A SERIOUSLY ill Cwmbran mum's only wish is to see her children grow up.
But Susan Jones' must receive a double lung transplant as soon as possible to achieve her dream and is urging people to join the organ donors register.
Mother of four, Susan Jones, 45, has been on the waiting list for a double lung transplant for two years after suffering the effects of Cystic Fibrosis, a genetic disorder that affects the respiratory system.
She lost her older brother, Malcolm, to the disease when he was 15 years old, but due to advancements in medication, she has lived a normal life until a year ago, when her lungs started deteriorating.
She said: "I want to encourage people to join the donor's register as for people like me it's just a waiting game, but I haven't got time to wait."
Mrs Jones, from Oakfield, has constant pain in her muscles from coughing and lives on a range of medications including insulin, steroids, and an asthma inhaler.
She said: "I feel like I'm constantly injecting or taking tables. I also have oxygen canisters and a breathing machine so my bedroom looks like a pharmacy."
She worked as a manager for ten years at an amusement arcade in Cwmbran, but had to give that up.
In the past 12 months, her breathing difficulties have become so bad that her childhood friend, Charmaine Carthew, has volunteered to help her with household chores, as well as getting her to appointments in Llandough Hospital, Penarth.
Ms Carthew said: "She has always been an active person, and was too proud to accept help at first.
"We are both practical jokers and have laughed our way through the tough times."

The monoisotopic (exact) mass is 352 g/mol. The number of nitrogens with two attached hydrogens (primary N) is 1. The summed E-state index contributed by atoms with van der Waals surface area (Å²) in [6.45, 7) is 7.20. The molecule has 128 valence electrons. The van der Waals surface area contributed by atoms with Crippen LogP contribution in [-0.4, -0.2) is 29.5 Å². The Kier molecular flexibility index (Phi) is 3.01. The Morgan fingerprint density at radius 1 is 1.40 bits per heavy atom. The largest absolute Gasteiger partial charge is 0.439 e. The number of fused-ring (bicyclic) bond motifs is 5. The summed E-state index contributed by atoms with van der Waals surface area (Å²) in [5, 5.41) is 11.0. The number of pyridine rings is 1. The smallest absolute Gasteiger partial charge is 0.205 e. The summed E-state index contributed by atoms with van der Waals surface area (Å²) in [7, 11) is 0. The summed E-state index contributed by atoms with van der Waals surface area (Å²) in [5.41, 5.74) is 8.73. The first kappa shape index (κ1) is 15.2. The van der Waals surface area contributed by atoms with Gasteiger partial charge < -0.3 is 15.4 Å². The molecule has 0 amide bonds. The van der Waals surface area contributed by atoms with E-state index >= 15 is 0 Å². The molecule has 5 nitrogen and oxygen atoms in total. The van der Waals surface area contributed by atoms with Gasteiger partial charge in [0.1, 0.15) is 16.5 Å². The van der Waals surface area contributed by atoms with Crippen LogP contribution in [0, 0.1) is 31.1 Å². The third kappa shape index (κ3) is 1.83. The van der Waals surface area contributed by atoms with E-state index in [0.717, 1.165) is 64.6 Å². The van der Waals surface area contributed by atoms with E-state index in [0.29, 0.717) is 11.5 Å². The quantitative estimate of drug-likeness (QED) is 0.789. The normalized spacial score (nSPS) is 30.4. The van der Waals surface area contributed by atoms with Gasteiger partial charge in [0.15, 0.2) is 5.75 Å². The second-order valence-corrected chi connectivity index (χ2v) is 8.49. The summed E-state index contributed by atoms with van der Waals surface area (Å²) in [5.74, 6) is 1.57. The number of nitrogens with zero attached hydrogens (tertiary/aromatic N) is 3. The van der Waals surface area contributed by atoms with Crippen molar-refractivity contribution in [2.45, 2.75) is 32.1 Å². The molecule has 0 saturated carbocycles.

Without a transplant, Mrs Jones is likely to become housebound as she will be oxygen dependent, and have a life expectancy of two years.
But a transplant would dramatically change this, giving her an extra 10 to 15 years.
She said: "If I get new lungs, I can be a proper mum to my children and be able to play with my youngest, six year old Ethan.
"I am also fighting to stay alive for my daughter Chelsea who has been battling against a condition which was causing her to lose her sight."
If the organ becomes available, she will receive a phone call from Harefield Hospital, London, and will either be airlifted or taken by ambulance.
She received a devastating blow in August last year, after missing a phone call from the hospital to say that lungs were available, but she had taken her children out for the day and forgotten her phone.
She said: "I'm not giving up hope. I looking for a new lease of life from a transplant so I can watch my children grow up and hopefully become a granny."
Ms Carthew added: "It's a morbid thought that someone has to die for someone else to live.
"But if more people signed the organ donation register then a tragedy could bring about a life changing event for someone else."